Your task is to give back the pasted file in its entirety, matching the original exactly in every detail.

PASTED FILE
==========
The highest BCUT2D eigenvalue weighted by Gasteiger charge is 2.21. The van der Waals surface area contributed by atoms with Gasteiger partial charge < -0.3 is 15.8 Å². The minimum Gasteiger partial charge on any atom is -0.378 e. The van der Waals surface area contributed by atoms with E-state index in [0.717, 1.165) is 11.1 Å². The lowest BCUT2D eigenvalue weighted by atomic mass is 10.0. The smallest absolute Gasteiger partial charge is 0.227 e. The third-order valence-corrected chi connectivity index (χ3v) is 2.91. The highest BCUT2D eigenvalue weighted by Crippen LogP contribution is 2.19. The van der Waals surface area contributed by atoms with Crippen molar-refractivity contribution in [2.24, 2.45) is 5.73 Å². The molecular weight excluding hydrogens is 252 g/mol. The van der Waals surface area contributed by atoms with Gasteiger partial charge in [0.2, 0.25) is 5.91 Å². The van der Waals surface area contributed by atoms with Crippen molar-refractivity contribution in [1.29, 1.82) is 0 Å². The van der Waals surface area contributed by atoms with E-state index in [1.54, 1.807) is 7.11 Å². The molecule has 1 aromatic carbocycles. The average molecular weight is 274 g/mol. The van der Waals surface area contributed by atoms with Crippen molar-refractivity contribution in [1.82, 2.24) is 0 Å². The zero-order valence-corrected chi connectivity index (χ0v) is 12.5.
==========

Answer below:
The highest BCUT2D eigenvalue weighted by Gasteiger charge is 2.21. The van der Waals surface area contributed by atoms with Gasteiger partial charge < -0.3 is 15.8 Å². The minimum Gasteiger partial charge on any atom is -0.378 e. The van der Waals surface area contributed by atoms with E-state index in [0.717, 1.165) is 11.1 Å². The lowest BCUT2D eigenvalue weighted by atomic mass is 10.0. The smallest absolute Gasteiger partial charge is 0.227 e. The third-order valence-corrected chi connectivity index (χ3v) is 2.91. The highest BCUT2D eigenvalue weighted by Crippen LogP contribution is 2.19. The van der Waals surface area contributed by atoms with Crippen molar-refractivity contribution in [2.24, 2.45) is 5.73 Å². The molecular weight excluding hydrogens is 252 g/mol. The van der Waals surface area contributed by atoms with Gasteiger partial charge in [0.2, 0.25) is 5.91 Å². The van der Waals surface area contributed by atoms with Crippen molar-refractivity contribution in [1.29, 1.82) is 0 Å². The van der Waals surface area contributed by atoms with E-state index in [1.54, 1.807) is 7.11 Å². The molecule has 1 aromatic carbocycles. The average molecular weight is 274 g/mol. The van der Waals surface area contributed by atoms with Crippen molar-refractivity contribution in [1.82, 2.24) is 0 Å². The zero-order valence-corrected chi connectivity index (χ0v) is 12.5.